Training Industry Quarterly - Winter 2011 - (Page 15)

LEARNING 2020 | LISA BODELL WILL THIS SORT OF HYPER-FOCUS ON TRAINING BECOME THE NORM? THINKING ABOUT THE FUTURE OF LEARNING W hat will corporate learning and development look like 10 years from now? It’s easy to say, “It will be different,” but it takes skilled foresight, critical thinking and a dash of imagination to extract valuable insights from today’s trends and use them to envision tomorrow’s reality. In this new column, I plan to use such tools to explore the changes that lie ahead. As an experienced futurist, teacher and entrepreneur, I am adept at identifying trends that will impact industries and organizations in the short and long term. I’m also passionate about learning, and through my work teaching employees at all levels to be more innovative, I became especially interested in corporate learning and development. As you know, the field is experiencing powerful shifts that are rapidly disrupting old models. With a global, multi-generational workforce and new tools and technologies arising all the time, it’s never been more important to leverage opportunities to create more effective programs and to understand the forces driving these changes. One particular change on the horizon is that learning and development increasingly has the potential to become a competitive advantage for organizations—in fact, some believe it will become the number-one differentiator between tomorrow’s leaders and laggards. It’s true that some companies already operate this way. Jack Welch, former CEO of GE, once said “an organization’s ability to learn, to transfer that learning across its components, and to act on it quickly is its ultimate, sustainable competitive advantage.” Well known for its culture of learning, GE invests over $1 billion each year in employee training and education. Will this sort of hyper-focus on training become the norm? Imagine if every job seeker evaluating a potential employer weighted training and development just as heavily as salary and benefits. A shift of that nature would, in turn, bring metrics to the forefront. Despite the difficulty organizations already face measuring their own training effectiveness, there will be an increased demand for the ability to compare learning programs across companies. Another prominent force affecting learning and development is social learning. While many companies today are sure to make use of “trendy technologies,” such as Facebook, the true value of social learning lies in the potential for collaboration—not simply in knowledge sharing. Organizations that get this right will certainly have an advantage in the marketplace. It’s thoughts like these that get me excited about imagining the future of corporate learning and development, and I hope to impart not only enthusiasm but valuable insight as we evaluate these trends and topics. I look forward to gaining wisdom and exploring new ideas together as we anticipate and plan for what corporate Learning and Development will look like in 2020. Lisa Bodell is the founder and CEO of futurethink, a globally recognized innovation research and training firm that helps businesses build capabilities to become world-class innovators. A pioneer in the field of innovation and learning, Bodell is a seasoned entrepreneur who has built three successful businesses and is frequently sought for her expertise by publications such as The New York Times, Wired, and Bloomberg Businessweek. E-mail Lisa. 15 TrainingIndustry Quarterly, Winter 2011 / A Training Industry, Inc. ezine /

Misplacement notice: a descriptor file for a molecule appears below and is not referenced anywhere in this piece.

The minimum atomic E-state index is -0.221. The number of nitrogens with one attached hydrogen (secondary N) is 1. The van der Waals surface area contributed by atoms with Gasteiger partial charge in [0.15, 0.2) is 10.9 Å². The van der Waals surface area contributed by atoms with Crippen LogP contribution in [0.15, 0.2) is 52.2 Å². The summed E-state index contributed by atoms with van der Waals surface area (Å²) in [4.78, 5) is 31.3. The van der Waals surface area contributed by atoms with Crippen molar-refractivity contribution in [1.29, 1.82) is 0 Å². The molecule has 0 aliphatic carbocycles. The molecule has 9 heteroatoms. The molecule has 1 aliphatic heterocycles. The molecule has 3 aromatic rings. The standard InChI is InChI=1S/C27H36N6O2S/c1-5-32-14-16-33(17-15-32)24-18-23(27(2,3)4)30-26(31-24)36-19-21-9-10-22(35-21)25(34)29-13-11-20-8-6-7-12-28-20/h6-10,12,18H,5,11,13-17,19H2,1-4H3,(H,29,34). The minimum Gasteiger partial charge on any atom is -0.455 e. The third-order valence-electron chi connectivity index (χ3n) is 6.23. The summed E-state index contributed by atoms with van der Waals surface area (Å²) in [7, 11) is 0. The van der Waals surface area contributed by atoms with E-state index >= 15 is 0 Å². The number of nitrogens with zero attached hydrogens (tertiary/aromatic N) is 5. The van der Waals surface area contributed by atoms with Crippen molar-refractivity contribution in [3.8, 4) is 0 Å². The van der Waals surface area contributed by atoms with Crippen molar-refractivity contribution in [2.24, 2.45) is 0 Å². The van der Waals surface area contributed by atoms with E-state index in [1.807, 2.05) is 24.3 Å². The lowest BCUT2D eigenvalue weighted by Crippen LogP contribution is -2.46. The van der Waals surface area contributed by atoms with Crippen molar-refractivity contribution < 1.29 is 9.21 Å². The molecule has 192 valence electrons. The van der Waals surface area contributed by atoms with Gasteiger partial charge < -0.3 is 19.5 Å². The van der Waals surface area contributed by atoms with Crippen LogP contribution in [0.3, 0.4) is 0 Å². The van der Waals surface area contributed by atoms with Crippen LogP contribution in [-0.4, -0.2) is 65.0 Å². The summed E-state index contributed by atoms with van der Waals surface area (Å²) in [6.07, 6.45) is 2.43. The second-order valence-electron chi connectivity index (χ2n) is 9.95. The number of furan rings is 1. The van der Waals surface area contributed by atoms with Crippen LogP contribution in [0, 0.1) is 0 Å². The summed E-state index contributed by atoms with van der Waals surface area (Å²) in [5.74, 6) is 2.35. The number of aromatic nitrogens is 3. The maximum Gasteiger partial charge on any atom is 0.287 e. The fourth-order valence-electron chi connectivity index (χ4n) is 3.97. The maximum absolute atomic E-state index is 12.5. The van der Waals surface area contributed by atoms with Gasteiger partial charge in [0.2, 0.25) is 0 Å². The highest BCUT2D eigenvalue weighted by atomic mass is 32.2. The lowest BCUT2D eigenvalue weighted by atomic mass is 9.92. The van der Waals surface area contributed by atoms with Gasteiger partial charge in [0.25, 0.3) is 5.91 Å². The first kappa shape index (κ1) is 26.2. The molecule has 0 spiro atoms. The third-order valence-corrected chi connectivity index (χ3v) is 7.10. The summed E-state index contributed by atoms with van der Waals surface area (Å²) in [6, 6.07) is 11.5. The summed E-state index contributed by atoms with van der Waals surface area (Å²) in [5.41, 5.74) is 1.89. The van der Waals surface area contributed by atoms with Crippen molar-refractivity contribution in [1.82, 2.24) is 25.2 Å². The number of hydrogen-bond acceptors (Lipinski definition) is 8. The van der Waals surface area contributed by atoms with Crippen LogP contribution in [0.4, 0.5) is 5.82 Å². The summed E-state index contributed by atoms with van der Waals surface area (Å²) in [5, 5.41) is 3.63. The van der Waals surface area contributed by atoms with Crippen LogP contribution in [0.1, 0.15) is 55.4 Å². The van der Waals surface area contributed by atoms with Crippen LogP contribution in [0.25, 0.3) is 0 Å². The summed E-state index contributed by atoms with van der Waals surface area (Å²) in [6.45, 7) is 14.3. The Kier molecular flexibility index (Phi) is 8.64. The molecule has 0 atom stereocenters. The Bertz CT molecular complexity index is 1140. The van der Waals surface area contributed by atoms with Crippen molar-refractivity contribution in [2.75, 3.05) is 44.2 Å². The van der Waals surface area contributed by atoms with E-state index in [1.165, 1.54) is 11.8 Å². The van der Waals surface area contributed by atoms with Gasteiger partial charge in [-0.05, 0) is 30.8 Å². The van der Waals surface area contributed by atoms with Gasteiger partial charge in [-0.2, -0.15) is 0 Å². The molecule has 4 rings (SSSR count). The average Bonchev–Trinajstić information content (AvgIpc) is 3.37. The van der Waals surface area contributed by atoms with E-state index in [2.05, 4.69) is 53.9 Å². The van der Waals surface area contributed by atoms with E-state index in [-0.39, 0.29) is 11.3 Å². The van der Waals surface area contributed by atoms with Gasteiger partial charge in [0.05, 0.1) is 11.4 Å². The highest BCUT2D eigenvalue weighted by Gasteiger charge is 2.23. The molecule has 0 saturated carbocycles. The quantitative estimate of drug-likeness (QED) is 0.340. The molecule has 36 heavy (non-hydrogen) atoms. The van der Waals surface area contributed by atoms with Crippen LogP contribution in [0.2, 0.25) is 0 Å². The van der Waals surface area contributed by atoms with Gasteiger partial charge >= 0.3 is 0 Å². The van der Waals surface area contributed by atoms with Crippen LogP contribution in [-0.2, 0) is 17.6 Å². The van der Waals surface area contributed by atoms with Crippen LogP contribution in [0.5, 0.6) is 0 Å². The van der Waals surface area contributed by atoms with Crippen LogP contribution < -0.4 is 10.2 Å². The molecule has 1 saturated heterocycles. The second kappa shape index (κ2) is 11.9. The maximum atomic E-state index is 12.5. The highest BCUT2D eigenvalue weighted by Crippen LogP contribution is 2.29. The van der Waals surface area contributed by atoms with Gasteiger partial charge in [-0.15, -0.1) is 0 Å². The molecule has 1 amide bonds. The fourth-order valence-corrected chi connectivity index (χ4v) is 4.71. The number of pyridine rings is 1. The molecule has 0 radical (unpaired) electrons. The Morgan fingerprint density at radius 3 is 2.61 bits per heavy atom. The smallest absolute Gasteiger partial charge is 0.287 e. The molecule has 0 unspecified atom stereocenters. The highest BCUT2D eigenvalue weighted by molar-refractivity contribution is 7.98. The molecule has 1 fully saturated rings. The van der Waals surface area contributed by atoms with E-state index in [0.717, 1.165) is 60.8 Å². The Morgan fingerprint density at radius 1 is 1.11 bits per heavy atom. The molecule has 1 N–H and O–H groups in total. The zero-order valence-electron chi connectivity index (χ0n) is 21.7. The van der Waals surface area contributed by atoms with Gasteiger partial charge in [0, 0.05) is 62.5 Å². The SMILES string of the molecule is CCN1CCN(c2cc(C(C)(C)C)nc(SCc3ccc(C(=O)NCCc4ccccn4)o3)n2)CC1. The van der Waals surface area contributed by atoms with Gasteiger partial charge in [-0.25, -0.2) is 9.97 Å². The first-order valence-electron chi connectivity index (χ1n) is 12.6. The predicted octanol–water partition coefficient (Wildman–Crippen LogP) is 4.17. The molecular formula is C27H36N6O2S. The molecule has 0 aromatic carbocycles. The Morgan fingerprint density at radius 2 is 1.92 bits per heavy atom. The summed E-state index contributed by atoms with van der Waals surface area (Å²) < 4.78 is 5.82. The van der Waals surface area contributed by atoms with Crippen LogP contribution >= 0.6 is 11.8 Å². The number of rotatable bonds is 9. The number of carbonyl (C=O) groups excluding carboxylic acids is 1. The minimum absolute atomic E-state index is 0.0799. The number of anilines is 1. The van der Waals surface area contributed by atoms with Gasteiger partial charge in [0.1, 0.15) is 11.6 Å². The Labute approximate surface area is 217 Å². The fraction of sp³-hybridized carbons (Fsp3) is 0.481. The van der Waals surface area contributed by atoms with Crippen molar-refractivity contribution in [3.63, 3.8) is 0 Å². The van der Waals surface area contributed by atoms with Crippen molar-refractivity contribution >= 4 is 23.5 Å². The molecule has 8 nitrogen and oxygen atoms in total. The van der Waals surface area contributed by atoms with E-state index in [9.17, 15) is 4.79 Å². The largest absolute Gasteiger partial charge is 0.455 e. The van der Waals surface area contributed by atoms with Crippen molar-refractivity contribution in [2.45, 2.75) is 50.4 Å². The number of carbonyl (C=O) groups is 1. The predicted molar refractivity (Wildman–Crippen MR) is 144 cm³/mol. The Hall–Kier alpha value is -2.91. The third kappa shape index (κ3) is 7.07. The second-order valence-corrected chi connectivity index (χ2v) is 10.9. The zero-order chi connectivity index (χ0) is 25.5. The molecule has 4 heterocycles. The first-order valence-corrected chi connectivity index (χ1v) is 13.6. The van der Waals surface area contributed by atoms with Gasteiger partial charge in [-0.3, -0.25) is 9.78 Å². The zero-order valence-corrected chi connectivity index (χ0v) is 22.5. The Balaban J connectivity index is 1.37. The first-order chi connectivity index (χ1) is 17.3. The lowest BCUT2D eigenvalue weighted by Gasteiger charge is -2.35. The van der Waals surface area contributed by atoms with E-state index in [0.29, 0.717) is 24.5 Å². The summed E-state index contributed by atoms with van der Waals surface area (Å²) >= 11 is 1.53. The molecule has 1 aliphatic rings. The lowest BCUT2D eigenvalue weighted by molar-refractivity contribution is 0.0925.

Table of Contents for the Digital Edition of Training Industry Quarterly - Winter 2011

Training Industry Quarterly - Winter 2011
Element K
From Where I Sit: Your 2011 Action Plan
Table of Contents
Ad Index
Training Industry Top 20
At the Editor's Desk: Becoming Enablers
Raytheon Professional Services
Performance & Productivity: The Power of Conversations
Learning Technologies: Paving Cow Paths for Dinosaurs?
Technical Training: Talent Management & Technical Training
Partnering for Performance Conference
Learning 2020: Thinking about the Future of Learning
Cornerstone On Demand
Cover Report: Proving Training's Value: Linking Training to Business Outcomes
The Training Associates
Tactics Feature: 7 Solutions for Workforce Training
Harvard Business Publishing
Strategies Feature: Onboarding: A Driving Force for Employee Engagement
Hemsley Fraser
Solutions Feature: Making Informal Learning Real
Training Industry Quarterly
CaseBook: Habitat for Humanity: Training Under Construction
Tracking Trends: The Big Shift
Closing Arguments: Focusing on the Future
Delta College Corporate Services

Training Industry Quarterly - Winter 2011